“I workout a lot and break a serious sweat at least five days a week. I either play basketball, do HITT, boxing or I run so I really sweat. I currently have braids but I switch between box braids and a sew-in just because it’s easier for me in the winter. However, I’ve noticed that my scalp starts to smell after a few weeks. I don’t know what I’m doing wrong. I wash my hair twice a week and don’t put any extra products on my scalp like grease or anything like that. To avoid the smell, I’m spending so much freaking money on changing out my braids and weaves every couple of weeks. Do you have any advice on how to keep braids smelling fresh and clean (as well as my scalp) while working out because wearing my natural hair out right now is just absolutely not an option.” – Yvetta
This is actually a much simpler fix than it seems. When your scalp starts to smell it means one of two things. The first and most common reason is that your scalp and your hair is dirty…Really dirty. A dirty scalp means natural scalp oil and dead cell buildup plus a combination of products and environmental things that affect our hair smell like going to a cookout and walking away smelling like a bon fire. The second reason is that you have an infection which should be immediately accessed by your doctor. If your problem is the later you only need to do a few things.
FIRST: LISTEN TO YOUR HAIR
Your body is telling you what it does not like. It’s saying it does not like being washed twice a week on your current workout schedule. You can either cut back working out so much or you can wash your hair more. Since you have braids and sew-ins, this is pretty easy to do every day. However, it’s important that you keep in mind that wet braids (whether underneath your sew-in or individuals) can cause major problems if you are not careful. Having wet hair that does not dry completely or takes a long time to dry down in the “row” or at your scalp can cause mildew and your hair can begin to smell sour from the trapped hair oils and products that are hiding in your braids. We’re going to take a guess that this may be what’s happening with you, which leads us to back to that washing. When you’re wearing braids for exercise convenience, make sure they are not too big. Small to small-medium sized braids are more effective for washing and long term wear because, when wet, you risk the heavier individual braids pulling your hair out especially around your hairline and them smelling because they can often take so long to dry. Smaller braids will dry faster and have less tension on your scalp and hair. We don’t recommend “Janet Jackson a.k.a. Poetic Justice” or “Patra” style braids for long term wear, instead opt for smaller braids that can be washed every day and that will dry faster. After washing your hair, your braids should be fully dry within a couple of hours. If they are not, then they are too big for wearing and washing as much as you need to wash them. When wearing sew-ins, make sure your stylist braids medium-small cornrows as well so that they will dry faster. It also may be worth playing around with not doubling your weave tracks and instead, splitting them to space them out which will cut down on the amount of bulk concentrated on each of your braids.
SECOND: MAKE SURE YOU’RE USING THE BEST PRODUCTS FOR YOUR BRAIDS, SCALP AND HAIR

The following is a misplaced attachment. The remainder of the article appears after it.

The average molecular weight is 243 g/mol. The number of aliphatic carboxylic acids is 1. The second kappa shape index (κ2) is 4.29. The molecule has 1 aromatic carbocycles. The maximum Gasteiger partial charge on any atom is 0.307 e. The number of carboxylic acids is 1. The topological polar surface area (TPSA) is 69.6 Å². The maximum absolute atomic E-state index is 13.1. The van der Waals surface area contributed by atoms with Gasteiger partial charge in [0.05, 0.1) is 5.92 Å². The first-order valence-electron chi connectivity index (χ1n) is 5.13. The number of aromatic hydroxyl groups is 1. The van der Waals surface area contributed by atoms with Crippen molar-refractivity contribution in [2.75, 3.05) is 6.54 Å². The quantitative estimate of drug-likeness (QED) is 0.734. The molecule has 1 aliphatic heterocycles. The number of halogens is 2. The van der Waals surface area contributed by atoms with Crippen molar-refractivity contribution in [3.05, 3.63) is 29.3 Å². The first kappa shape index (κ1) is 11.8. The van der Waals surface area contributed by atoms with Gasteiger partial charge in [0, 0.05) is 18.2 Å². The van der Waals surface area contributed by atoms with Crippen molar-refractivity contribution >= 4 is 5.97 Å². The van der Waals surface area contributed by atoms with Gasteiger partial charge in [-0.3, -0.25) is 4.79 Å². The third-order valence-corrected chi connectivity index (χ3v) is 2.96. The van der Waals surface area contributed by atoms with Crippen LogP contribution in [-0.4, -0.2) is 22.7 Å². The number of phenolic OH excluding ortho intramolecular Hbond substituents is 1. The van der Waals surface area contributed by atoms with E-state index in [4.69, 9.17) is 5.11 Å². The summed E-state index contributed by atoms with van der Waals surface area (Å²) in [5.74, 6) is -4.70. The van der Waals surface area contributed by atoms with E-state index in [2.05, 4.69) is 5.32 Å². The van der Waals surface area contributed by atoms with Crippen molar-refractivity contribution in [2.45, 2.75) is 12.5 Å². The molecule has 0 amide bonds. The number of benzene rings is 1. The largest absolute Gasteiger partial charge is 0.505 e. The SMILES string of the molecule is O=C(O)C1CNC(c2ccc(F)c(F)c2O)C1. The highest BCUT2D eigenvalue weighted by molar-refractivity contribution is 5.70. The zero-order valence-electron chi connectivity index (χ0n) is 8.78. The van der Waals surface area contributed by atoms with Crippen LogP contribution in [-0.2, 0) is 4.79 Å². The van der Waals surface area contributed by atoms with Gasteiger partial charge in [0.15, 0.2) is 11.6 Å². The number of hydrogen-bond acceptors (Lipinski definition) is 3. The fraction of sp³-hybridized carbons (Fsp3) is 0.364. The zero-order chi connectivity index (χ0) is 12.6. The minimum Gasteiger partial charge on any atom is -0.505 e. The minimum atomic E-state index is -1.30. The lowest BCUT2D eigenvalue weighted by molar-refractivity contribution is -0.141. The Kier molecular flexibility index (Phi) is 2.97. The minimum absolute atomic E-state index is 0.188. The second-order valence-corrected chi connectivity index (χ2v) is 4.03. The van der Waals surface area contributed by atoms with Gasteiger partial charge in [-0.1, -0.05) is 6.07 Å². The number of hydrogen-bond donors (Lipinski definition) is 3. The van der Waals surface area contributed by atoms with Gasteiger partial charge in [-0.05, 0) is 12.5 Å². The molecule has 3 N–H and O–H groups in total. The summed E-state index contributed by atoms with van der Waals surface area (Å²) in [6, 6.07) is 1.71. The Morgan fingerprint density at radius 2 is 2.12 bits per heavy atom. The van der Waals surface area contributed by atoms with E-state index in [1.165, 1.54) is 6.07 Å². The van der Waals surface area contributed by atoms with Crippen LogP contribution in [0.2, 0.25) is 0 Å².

Human hair will wash and handle a bit better than synthetic hair so keep that in mind. Also, since co-washing conditioners and regular conditioners can cause buildup overtime under these circumstances, stick to using a sulfate free shampoo and moisturizing but very light weight leave-in conditioner along the length of your braids like Yarok Feed Your Ends Leave-In Conditioner, Kinky Curly Knot Today Conditioner or Shea Moisture Jamaican Black Castor Oil Strengthen, Grow and Restore Leave-In on your hair after you wash. These are light enough and even similar in consistency to some braid sprays. If you want them lighter you can dilute them in a separate spray bottle with a little water. Spray your leave-in along your braids, being sure to avoid getting the conditioner on your scalp. This will help keep scalp itching at bay and will also keep your braids from looking so dull from buildup. Speaking of braid sprays, you don’t have to specifically purchase a braid spray. What you need most is a lightweight, leave-in type spray that won’t cause lots of build up or make your hair too greasy. You can make your own with the leave-ins above or use any of these leave-ins from 4 Moisturizing Drugstore Leave-In Conditioners. One braid spray that you can buy that we like is Taliah Waajid Protective Mist Bodifier. You may be able to make it a few days in between washes by cleaning your scalp with alcohol free (no exceptions) Rose Petal Witch Hazel (or you could try the Peach Witch Hazel or Lavender Witch Hazel). Witch hazel is a natural cleaning astringent and helps to balance our skin’s pH which will help to keep smells at bay. The rose calms skin and it’s alcohol free so it’s gentle enough to use on your hair without stripping it (this is a personal trick we sometimes use here after a good workout). If you don’t have time to do the witch hazel routine, dry shampoo is an option. Using dry shampoo will soak up wetness on your scalp and hold you over until your next wash.
After using your water-based spray leave-in conditioner to treat the length of your hair in the braids, finish that off with a little natural oil to keep your hair from drying out. Just take quarter sized amount for each side of your head and rub the oil into your braids fully with your hands being sure to apply well to the area along your braids where your ends would be. You can also use the oil on your scalp if you feel you need it. Stick with oils that have a faint smell like coconut oil (the coconut scent won’t last long) or jojoba. Trying these tweaks should keep your braids fresh and clean.